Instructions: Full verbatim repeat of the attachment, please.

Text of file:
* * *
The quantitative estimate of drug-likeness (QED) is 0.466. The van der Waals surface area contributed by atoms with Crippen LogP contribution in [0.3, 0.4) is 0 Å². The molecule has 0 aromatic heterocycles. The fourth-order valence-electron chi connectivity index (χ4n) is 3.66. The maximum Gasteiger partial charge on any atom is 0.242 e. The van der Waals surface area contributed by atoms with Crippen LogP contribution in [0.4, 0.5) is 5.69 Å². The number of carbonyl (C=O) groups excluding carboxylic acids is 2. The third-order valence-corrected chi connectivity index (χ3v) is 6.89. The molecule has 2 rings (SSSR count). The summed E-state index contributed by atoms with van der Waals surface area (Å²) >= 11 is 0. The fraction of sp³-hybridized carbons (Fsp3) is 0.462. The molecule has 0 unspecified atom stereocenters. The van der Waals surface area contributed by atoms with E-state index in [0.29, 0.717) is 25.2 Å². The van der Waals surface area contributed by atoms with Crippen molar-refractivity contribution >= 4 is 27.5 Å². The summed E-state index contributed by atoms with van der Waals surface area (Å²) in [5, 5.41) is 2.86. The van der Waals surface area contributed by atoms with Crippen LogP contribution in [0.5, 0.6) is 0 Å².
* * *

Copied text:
The quantitative estimate of drug-likeness (QED) is 0.466. The van der Waals surface area contributed by atoms with Crippen LogP contribution in [0.3, 0.4) is 0 Å². The molecule has 0 aromatic heterocycles. The fourth-order valence-electron chi connectivity index (χ4n) is 3.66. The maximum Gasteiger partial charge on any atom is 0.242 e. The van der Waals surface area contributed by atoms with Crippen LogP contribution in [0.4, 0.5) is 5.69 Å². The number of carbonyl (C=O) groups excluding carboxylic acids is 2. The third-order valence-corrected chi connectivity index (χ3v) is 6.89. The molecule has 2 rings (SSSR count). The summed E-state index contributed by atoms with van der Waals surface area (Å²) >= 11 is 0. The fraction of sp³-hybridized carbons (Fsp3) is 0.462. The molecule has 0 unspecified atom stereocenters. The van der Waals surface area contributed by atoms with E-state index in [0.29, 0.717) is 25.2 Å². The van der Waals surface area contributed by atoms with Crippen molar-refractivity contribution >= 4 is 27.5 Å². The summed E-state index contributed by atoms with van der Waals surface area (Å²) in [5, 5.41) is 2.86. The van der Waals surface area contributed by atoms with Crippen LogP contribution in [0.5, 0.6) is 0 Å².